By Jasmin Jackson

Law360 (July 19, 2022, 3:02 PM EDT) — The Patent Trial Appeal Board has still refused to invalidate several claims in a Neustar Inc. unit’s caller identification patent on remand from the Federal Circuit, ruling that the invention is not obvious based on a trio of prior art references.

A panel held in a final written decision Monday that caller ID platform Next Caller Inc. failed to prove seven claims in Neustar subsidiary TrustID Inc.’s patent on caller ID technology for incoming Voice over Internet Protocol, or VoIP, calls are unpatentable. The panel said Next Caller didn’t specify how three publications from 2007 to 2011 recited the disputed technology and rendered the challenged claims obvious.

According to the decision, similarities in the references — known as Martin, Abramson and Kealy — “do not suffice as an articulated reason with rational underpinning to combine their respective teachings.”

“The Federal Circuit has concluded that merely asserting that references were drawn from the same field of art is ‘simply too conclusory’ to show that the skilled artisan would have combined these references in the way of the claimed invention,” the panel ruled.

Next Caller initially petitioned the PTAB to conduct an inter partes review of the technology in October 2018, contending that Martin, Abramson and Kealy invalidated 20 claims in the challenged patent.

TrustID fired back in a January 2019 preliminary response and said the petition was riddled with “confusing and muddled claim charts” that failed to support Next Caller’s obviousness arguments.

“The petition does not identify with particularity the evidence that supports the grounds for the challenge to each claim,” TrustID said.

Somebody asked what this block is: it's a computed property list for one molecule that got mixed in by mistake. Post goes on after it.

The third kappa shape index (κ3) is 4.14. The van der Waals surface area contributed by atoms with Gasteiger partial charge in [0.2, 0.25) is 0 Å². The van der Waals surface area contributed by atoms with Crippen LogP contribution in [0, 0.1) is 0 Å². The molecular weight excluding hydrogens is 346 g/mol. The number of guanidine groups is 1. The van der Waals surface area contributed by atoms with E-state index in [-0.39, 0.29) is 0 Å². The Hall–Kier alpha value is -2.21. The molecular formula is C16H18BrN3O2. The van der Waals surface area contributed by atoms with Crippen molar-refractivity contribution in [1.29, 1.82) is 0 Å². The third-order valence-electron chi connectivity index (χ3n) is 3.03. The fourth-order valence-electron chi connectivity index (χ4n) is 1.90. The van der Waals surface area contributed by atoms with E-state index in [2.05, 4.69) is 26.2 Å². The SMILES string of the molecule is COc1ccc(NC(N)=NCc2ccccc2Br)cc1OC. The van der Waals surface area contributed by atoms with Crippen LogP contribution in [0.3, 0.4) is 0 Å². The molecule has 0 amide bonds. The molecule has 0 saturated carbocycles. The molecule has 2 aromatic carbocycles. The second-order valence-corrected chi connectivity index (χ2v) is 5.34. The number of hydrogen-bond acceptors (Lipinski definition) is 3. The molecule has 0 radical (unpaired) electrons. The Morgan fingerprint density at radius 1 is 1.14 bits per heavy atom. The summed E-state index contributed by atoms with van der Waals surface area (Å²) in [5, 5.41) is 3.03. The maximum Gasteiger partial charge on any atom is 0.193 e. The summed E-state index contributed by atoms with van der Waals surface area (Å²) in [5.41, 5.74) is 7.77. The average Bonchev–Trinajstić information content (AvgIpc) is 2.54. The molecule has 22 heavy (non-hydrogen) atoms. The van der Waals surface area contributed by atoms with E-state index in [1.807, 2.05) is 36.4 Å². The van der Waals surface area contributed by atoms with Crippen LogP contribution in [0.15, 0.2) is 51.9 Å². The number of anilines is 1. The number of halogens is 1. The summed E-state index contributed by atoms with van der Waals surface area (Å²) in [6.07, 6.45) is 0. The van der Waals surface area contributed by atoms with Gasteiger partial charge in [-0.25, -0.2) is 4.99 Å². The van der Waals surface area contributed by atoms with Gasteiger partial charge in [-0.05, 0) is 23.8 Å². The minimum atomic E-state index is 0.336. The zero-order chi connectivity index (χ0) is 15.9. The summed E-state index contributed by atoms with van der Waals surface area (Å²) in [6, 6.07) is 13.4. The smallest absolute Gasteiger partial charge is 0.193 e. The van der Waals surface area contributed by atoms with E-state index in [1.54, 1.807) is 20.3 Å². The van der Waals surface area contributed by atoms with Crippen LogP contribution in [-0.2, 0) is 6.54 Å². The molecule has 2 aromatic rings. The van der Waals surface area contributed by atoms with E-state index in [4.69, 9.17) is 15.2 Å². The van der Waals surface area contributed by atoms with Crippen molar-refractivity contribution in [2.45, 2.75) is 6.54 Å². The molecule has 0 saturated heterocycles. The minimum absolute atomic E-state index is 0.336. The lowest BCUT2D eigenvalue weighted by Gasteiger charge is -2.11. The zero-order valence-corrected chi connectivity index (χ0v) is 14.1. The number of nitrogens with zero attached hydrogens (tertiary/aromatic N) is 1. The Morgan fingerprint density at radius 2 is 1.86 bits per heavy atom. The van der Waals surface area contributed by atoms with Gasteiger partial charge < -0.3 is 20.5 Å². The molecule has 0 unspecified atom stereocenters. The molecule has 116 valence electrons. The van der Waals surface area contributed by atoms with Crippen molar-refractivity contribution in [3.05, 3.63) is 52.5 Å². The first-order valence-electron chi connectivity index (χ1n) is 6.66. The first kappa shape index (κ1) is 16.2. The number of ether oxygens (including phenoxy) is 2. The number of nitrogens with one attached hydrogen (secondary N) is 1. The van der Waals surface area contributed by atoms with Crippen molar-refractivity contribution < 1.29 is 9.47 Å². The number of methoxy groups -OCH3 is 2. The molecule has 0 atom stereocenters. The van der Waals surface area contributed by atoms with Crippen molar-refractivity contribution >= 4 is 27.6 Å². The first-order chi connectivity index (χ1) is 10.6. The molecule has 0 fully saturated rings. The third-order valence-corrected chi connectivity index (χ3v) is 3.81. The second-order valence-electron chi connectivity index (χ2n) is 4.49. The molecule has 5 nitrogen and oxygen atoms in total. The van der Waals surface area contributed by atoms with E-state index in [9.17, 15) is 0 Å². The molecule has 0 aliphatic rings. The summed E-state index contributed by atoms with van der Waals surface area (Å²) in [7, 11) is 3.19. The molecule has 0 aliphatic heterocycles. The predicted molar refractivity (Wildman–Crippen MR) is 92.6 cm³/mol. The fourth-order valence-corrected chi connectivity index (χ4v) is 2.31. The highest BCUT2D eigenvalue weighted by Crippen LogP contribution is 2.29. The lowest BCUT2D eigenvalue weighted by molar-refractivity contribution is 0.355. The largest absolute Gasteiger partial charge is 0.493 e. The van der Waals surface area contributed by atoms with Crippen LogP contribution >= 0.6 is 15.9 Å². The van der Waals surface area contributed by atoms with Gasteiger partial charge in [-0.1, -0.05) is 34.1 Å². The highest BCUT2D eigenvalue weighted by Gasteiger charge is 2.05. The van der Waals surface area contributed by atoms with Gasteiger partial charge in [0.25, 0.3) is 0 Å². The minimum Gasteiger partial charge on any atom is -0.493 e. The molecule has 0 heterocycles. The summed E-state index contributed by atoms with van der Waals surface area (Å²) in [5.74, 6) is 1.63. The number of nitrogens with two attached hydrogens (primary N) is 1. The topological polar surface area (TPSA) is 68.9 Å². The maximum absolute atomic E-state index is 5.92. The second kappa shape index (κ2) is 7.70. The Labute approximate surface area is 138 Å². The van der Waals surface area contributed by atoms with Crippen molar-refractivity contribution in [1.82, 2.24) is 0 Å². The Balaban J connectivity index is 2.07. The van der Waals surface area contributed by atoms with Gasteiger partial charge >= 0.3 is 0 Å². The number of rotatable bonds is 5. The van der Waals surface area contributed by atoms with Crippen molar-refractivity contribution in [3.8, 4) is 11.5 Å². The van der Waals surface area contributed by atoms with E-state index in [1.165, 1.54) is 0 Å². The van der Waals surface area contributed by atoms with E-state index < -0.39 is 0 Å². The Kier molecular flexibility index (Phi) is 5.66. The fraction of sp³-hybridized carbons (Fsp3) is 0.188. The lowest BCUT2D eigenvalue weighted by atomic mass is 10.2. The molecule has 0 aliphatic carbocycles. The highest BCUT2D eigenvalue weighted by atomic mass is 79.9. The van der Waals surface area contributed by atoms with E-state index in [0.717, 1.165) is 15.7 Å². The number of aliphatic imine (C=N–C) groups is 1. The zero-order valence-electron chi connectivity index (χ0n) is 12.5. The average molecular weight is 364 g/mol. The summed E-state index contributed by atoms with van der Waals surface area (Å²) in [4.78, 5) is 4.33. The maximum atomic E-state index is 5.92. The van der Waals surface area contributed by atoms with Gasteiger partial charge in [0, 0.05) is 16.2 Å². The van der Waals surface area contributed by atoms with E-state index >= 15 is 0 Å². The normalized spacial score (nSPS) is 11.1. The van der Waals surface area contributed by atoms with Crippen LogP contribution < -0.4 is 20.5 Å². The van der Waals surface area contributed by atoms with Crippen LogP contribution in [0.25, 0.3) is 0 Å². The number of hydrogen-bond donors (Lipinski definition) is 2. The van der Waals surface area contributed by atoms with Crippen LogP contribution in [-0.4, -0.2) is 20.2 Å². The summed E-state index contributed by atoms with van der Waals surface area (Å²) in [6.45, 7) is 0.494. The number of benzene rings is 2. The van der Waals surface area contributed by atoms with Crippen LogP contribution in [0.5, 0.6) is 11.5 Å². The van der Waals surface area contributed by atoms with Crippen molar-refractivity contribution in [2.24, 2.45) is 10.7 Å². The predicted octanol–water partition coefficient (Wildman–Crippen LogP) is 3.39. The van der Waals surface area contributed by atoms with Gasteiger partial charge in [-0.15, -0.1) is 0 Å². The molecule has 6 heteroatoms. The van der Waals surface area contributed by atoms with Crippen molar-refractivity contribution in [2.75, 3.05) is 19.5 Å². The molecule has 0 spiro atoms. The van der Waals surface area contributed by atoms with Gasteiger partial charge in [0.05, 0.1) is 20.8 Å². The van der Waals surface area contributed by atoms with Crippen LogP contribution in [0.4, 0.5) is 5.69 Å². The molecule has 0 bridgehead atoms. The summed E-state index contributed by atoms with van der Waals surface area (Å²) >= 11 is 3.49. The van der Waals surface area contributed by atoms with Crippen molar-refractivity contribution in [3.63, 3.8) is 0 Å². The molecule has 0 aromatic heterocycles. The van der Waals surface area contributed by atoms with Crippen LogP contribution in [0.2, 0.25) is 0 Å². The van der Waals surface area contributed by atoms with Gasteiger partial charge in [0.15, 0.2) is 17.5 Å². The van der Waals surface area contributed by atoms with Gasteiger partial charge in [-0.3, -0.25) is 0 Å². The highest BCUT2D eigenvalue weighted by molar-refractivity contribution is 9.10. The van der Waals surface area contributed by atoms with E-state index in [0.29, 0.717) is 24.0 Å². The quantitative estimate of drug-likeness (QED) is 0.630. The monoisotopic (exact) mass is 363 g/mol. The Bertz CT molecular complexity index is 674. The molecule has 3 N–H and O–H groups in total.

The PTAB issued a sealed final written decision in February 2020 and invalidated 14 of the challenged claims.

But the Federal Circuit partially vacated the board’s ruling in September 2021 and remanded the suit back to the PTAB, ruling that the board had to take another look at claims it hadn’t invalidated since it did not adequately explain why it upheld them.

The PTAB panel said Monday that Next Caller’s obviousness arguments were still “deficient”on remand since the petitioner hadn’t explained “why or how a person having ordinary skill in the art would have modified the Martin and Abramson combination with Kealy in the manner recited” in the upheld claims.

Counsel for both parties did not immediately respond to requests for comment Tuesday.

The patent-in-suit is U.S. Patent No. 9,001,985.

Administrative Patent Judges Jean R. Homere, Barbara A. Parvis and Stacey G. White sat on the panel for the Patent Trial and Appeal Board.

Next Caller is represented by Ian B. Brooks of McDermott Will & Emery LLP and Eric Sophir of Foley & Lardner LLP.

TrustID is represented by Richard M. Bemben, Michael Specht and Daniel Block of Sterne Kessler Goldstein & Fox PLLC.

The suit is Next Caller Inc. v. TrustID Inc., case number IPR2019-00039, at the Patent Trial and Appeal Board.

–Additional reporting by Adam Lidgett. Editing by Stephen Berg.

Update: This story has been updated to include additional counsel information for TrustID.

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